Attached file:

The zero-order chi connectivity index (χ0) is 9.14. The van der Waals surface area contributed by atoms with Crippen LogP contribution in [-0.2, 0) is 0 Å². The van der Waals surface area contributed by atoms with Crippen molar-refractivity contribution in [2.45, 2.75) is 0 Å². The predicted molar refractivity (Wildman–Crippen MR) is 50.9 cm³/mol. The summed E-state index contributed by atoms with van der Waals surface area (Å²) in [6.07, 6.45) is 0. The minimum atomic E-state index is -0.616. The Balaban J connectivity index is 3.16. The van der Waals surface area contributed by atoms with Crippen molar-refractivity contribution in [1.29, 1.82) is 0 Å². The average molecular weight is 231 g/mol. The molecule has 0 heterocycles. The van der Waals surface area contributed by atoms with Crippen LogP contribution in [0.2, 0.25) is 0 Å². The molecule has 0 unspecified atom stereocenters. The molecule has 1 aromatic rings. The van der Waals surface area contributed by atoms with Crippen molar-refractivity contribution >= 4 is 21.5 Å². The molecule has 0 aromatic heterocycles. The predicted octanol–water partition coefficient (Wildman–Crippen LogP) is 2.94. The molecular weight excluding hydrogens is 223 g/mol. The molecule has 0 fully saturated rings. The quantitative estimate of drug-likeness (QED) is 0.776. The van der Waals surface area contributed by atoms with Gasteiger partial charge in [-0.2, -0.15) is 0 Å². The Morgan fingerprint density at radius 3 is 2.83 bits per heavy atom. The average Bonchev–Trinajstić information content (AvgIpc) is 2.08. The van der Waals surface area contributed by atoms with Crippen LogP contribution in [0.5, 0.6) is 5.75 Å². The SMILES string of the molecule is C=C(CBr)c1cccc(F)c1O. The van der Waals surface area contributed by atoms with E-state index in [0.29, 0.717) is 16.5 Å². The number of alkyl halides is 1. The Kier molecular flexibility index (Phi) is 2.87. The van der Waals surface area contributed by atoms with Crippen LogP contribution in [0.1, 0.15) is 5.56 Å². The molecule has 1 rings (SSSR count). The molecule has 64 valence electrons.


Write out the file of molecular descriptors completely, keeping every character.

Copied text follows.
The zero-order chi connectivity index (χ0) is 9.14. The van der Waals surface area contributed by atoms with Crippen LogP contribution in [-0.2, 0) is 0 Å². The van der Waals surface area contributed by atoms with Crippen molar-refractivity contribution in [2.45, 2.75) is 0 Å². The predicted molar refractivity (Wildman–Crippen MR) is 50.9 cm³/mol. The summed E-state index contributed by atoms with van der Waals surface area (Å²) in [6.07, 6.45) is 0. The minimum atomic E-state index is -0.616. The Balaban J connectivity index is 3.16. The van der Waals surface area contributed by atoms with Crippen molar-refractivity contribution in [1.29, 1.82) is 0 Å². The average molecular weight is 231 g/mol. The molecule has 0 heterocycles. The van der Waals surface area contributed by atoms with Crippen LogP contribution in [0.2, 0.25) is 0 Å². The molecule has 0 unspecified atom stereocenters. The molecule has 1 aromatic rings. The van der Waals surface area contributed by atoms with Crippen molar-refractivity contribution >= 4 is 21.5 Å². The molecule has 0 aromatic heterocycles. The predicted octanol–water partition coefficient (Wildman–Crippen LogP) is 2.94. The molecular weight excluding hydrogens is 223 g/mol. The molecule has 0 fully saturated rings. The quantitative estimate of drug-likeness (QED) is 0.776. The van der Waals surface area contributed by atoms with Gasteiger partial charge in [-0.2, -0.15) is 0 Å². The Morgan fingerprint density at radius 3 is 2.83 bits per heavy atom. The average Bonchev–Trinajstić information content (AvgIpc) is 2.08. The van der Waals surface area contributed by atoms with Crippen LogP contribution in [0.5, 0.6) is 5.75 Å². The SMILES string of the molecule is C=C(CBr)c1cccc(F)c1O. The van der Waals surface area contributed by atoms with E-state index in [0.29, 0.717) is 16.5 Å². The number of alkyl halides is 1. The Kier molecular flexibility index (Phi) is 2.87. The van der Waals surface area contributed by atoms with Crippen LogP contribution in [0.1, 0.15) is 5.56 Å². The molecule has 1 rings (SSSR count). The molecule has 64 valence electrons.